4

"Who speaks?" Virtual mantra of the once-vital movement called "The New Criticism"--which, temporarily at least, rescued the classroom teaching of literature from learned but not always pointed lectures on biography and "backgrounds"--the question marks a well-considered determination to keep the meaning of meaning "personal," what some imaginable somebody tried to say to somebody else. (45) Language itself may be thought to have an all-engendering life of its own, but not unless and until somebody speaks. Nor can it ever quite account for the appearance of those "monuments of undying intellect" which stubbornly refuse to lapse into the background of this or that "discourse." The personalization of speech--author or narrator or character, trustworthy or not, sincere or ironic--creates the drama of competing and conflicting meanings we used to call "literature," which opposes itself to the sentences undergraduates underline with a yellow magic marker or else, more professionally, to the criticism which discovers that specialized groups have a diction, a grammar, and even a syntax we can learn to identify as such. Like, doctors talk funny.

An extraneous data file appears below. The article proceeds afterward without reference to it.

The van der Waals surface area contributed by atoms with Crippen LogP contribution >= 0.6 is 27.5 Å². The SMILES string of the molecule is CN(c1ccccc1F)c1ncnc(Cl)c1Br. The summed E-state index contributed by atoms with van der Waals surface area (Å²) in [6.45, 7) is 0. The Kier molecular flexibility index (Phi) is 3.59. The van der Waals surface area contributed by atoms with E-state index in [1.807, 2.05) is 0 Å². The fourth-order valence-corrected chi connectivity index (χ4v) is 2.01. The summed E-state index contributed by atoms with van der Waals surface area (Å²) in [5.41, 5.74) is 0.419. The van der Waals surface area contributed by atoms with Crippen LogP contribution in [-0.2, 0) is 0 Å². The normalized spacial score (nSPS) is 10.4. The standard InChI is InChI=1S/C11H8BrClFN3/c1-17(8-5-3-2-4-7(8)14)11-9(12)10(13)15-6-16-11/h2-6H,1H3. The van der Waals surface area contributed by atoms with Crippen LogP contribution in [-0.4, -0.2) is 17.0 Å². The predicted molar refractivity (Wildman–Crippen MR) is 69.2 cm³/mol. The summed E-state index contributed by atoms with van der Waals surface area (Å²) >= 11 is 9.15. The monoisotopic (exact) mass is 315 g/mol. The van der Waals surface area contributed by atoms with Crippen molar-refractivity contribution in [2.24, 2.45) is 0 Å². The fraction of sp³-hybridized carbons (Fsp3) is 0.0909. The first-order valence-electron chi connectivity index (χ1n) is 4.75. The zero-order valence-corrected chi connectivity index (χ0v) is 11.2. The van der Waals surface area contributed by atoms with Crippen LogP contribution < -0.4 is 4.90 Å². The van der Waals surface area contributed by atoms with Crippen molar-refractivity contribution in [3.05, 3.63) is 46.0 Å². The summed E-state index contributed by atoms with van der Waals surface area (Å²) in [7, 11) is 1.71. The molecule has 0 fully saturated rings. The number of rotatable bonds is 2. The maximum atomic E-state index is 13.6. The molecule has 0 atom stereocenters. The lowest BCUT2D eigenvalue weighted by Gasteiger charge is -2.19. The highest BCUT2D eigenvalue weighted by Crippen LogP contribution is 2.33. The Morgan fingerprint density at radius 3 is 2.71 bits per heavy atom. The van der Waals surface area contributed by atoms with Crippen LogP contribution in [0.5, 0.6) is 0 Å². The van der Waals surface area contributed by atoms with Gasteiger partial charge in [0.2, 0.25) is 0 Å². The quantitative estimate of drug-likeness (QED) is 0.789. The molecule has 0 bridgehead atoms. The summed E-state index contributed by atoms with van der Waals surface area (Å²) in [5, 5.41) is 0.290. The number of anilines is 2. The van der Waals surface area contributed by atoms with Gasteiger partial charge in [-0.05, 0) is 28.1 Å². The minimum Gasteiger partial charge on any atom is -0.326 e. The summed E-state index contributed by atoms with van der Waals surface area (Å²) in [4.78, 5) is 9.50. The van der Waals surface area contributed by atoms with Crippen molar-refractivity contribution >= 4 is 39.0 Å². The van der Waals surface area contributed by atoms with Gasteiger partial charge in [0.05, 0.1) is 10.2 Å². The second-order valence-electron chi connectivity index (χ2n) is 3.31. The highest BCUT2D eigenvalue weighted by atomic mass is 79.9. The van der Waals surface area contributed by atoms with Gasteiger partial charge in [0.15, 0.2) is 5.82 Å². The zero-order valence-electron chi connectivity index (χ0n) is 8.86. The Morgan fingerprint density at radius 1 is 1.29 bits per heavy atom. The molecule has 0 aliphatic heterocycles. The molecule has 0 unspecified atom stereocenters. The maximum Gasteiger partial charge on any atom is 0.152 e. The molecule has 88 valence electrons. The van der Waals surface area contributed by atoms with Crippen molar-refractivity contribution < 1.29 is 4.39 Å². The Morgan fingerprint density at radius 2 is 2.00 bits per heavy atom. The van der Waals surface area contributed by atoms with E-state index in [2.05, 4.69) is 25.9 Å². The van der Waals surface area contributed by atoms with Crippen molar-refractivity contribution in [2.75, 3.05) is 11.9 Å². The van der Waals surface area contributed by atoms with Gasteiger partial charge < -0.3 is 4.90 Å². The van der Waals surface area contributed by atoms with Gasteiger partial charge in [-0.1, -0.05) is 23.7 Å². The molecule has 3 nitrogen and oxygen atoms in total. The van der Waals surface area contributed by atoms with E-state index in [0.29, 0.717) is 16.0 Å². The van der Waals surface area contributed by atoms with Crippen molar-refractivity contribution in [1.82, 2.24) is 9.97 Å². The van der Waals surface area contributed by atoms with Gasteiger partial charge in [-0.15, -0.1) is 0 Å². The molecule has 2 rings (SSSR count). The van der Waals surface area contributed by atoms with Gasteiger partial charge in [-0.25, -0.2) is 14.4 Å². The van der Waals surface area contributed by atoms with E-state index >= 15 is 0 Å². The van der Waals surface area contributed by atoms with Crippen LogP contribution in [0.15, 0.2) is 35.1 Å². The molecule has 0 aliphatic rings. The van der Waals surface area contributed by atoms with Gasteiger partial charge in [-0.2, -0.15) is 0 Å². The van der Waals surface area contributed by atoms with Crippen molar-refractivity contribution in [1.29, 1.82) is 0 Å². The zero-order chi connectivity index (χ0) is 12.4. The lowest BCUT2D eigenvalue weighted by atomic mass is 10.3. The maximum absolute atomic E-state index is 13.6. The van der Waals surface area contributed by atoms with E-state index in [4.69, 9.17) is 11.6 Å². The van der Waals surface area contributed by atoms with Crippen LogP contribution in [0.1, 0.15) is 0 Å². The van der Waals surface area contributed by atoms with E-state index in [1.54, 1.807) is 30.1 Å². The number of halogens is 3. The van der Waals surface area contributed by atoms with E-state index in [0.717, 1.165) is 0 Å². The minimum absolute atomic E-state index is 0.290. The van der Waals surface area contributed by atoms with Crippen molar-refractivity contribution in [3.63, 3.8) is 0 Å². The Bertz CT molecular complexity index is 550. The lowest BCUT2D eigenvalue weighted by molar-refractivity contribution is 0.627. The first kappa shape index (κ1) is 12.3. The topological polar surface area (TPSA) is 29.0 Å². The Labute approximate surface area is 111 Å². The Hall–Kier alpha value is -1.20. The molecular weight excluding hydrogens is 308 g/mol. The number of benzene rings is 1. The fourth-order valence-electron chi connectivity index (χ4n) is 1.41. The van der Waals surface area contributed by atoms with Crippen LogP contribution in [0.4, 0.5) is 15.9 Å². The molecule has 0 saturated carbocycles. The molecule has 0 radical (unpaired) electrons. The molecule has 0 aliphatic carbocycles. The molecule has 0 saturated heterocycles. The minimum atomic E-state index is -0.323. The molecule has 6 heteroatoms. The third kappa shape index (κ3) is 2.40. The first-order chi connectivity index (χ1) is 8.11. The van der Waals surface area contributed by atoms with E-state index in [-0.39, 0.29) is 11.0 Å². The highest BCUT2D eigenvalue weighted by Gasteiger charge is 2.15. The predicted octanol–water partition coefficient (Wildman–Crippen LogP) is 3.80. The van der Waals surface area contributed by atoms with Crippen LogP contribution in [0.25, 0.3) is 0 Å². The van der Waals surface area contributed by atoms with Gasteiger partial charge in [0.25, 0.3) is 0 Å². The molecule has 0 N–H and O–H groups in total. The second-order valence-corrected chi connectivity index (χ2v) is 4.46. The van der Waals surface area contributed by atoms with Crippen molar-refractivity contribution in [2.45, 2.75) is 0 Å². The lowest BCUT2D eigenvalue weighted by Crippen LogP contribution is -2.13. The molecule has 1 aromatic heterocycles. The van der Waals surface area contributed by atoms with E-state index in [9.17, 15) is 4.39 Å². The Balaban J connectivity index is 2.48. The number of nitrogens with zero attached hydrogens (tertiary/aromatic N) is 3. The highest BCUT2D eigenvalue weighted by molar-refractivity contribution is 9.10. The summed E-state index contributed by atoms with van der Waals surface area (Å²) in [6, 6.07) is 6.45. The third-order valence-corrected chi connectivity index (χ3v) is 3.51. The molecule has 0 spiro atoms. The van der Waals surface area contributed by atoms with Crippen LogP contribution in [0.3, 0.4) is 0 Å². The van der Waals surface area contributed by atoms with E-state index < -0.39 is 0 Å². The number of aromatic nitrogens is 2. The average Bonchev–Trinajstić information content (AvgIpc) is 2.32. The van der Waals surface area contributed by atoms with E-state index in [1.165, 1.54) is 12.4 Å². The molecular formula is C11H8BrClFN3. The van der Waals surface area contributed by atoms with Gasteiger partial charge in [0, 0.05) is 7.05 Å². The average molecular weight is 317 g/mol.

The endurance of classical lore (and certain emergent conditions of the Irish Renaissance) may well enable "Leda and the Swan," but W. B. Yeats assembled and styled the rhythmic sentences. And, closer home, that same lore, falling into the hands of an orphan who made poems instead of ordinary sexual love, is well required to explain why a "weary way-worn wanderer" is going home to Helen; but in the whole history of langue and parole, who but Edgar Poe could have written of "Nicean barks"? Or, intruding into a competing discourse, who else would think to redefine a wandering comet as a Muslim limbo turned into an aesthete's paradise? Or felt compelled to compete with a Persian poet he knew to be fictional? What is an author, indeed? The one who, turning the generally available into astonishingly precise, manages to make language memorable. For a literary critic to say anything less is either inattentive or ungrateful. (46)